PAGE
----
Archive for June 18th, 2009

Rising Government debts are unsustainable but are desirable

June 18, 2009

Paul de Grauwe et al have an interesting article in eurointelligence which points to the dilemma facing fiscal policymakers.  

There is no doubt that government debts and deficits are unsustainable. The US, the UK and other industrialized countries now have budget deficits of more than 10% of GDP. With such deficits, government debts are exploding rapidly. Simple extrapolations into the future lead to the conclusion that these debt and deficit levels are unsustainable and that they will have to be reversed to avoid insolvency.

However, the problem is not as easy as it sounds:

The fact that government debts and deficits are unsustainable does not however imply that they are undesirable today. There is no contradiction in the statement that government debts are both unsustainable and desirable. Why is that?

The stark increase in government debts today is a natural consequence of the unsustainable debt explosion in the private sector during the last ten years….With the bursting of the bubble, consumers and financial institutions started a painful process of reducing their debt levels. This process of “deleveraging” is necessary to kick start the economy again. At the same time it is only possible if governments are willing to increase their debt levels.  

The fundamental insight that private debt levels can only decline if government debt is allowed to increase….

Then they use the approach developed by Grauwe as explained here:

This follows from two mechanisms, uncovered long ago by Irving Fisher and Keynes. Once the private sector has accumulated excessive debt and suddenly all want to reduce their debt levels at the same time, this will not work. The reason is that they all want to reduce their debt burdens through either asset sales or increased savings or both. But asset sales lower asset prices, thus increasing the solvency problems for the private sector.

In sum, we are facing both stock and flow deflations and govt has to step in. This is also what Paul Krugman has been saying (though in other words) but is being opposed by a number of economists.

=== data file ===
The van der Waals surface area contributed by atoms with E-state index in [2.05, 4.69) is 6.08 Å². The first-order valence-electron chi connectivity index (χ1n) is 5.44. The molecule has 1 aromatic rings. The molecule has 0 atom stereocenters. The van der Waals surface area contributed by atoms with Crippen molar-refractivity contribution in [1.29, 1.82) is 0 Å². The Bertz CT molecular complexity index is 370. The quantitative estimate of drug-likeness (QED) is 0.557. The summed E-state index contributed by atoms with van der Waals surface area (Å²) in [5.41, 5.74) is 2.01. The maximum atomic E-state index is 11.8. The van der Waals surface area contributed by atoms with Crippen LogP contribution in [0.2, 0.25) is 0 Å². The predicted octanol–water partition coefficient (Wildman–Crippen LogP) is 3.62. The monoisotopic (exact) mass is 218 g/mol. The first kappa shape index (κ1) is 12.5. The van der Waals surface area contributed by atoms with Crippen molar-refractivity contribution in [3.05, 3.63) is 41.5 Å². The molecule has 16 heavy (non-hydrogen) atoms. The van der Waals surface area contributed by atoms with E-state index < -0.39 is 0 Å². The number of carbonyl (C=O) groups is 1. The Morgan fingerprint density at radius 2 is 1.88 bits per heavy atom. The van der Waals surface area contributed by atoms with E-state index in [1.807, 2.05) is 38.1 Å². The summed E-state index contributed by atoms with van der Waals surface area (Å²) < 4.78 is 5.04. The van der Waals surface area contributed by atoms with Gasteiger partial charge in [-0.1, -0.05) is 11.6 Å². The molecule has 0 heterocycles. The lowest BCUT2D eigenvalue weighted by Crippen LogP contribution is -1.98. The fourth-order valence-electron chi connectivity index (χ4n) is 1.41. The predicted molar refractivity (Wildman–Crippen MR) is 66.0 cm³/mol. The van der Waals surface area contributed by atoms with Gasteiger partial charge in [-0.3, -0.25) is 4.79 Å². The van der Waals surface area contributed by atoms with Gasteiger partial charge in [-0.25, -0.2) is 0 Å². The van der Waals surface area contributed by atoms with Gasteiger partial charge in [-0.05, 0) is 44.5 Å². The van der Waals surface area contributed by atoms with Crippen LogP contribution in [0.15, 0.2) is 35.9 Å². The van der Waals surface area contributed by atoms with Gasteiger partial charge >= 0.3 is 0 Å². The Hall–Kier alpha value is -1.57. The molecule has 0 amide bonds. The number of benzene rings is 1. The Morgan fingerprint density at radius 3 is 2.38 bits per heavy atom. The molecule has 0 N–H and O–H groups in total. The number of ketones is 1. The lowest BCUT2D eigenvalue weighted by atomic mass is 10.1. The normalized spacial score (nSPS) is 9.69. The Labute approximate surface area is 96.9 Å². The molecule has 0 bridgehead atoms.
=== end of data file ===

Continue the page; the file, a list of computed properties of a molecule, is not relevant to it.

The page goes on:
Ok all this is given now. Whether econs like it or not, we are only going to see rise in deficits going ahead. The question is what next as crisis eases (whenever that happens)? How do we unwind/manage such huge deficit levels? The govts will simply keep issuing more and more bonds and hope all getsubscribed. The cost will be crowding out of savings and less capital available for private investments.

The other options for govts as Mankiw et al explains– either  inflate or default. The second is not really a option as it would lead to a disaster.  Central banks will not like first happening so it will be interesting to see the battle.

The govt is bailing out the private sector right now. Will private sector bail out the govt by agreeing to pay higher taxes? Even if they do, would it be enough? How will govts deleverage their debts?

Whatever country experiences I have read (see this, this) of managing govt debts, it is a big big battle. It has other linking problems of high inflation, crowding out, high int rates, etc etc. It does not look good at all.

Thinking about Ministry of Finance/Treasury

June 18, 2009

We have plenty of literature on central banks, their set-up, their institutional structure etc etc ( see this, this , this, this, this etc for some literature).

However, I was earlier thinking – what about similar literature on Ministries of Finance/Treasury (MOF/T)? Central Banks get much of the focus wrt economic institutions but I have always believed MoF/T is as important (perhaps more). This crisis has thrown them in limelight for all the wrong reasons but a sound MoF/T is as important to an economy as a central banker.

How are MoF/T organised? What are the differences in different MoF/T across countries ? What are the similarities? The differences between developed and developing? Are they converging towards some standard? How do MoF/T and Central Banks coordinate policies in their economies ( we focus too much attention on central banks)? What also interests me tremendously is what made MoF/T give up much of their power to central banks as stature of mentary policy grew? What were the causes? What were the processes? How do they keep a check on central banks?

 We usually get literature on MoF/T as an autobiography of some insider (Swagel points to some ideas) but not much like the research we get on central banks.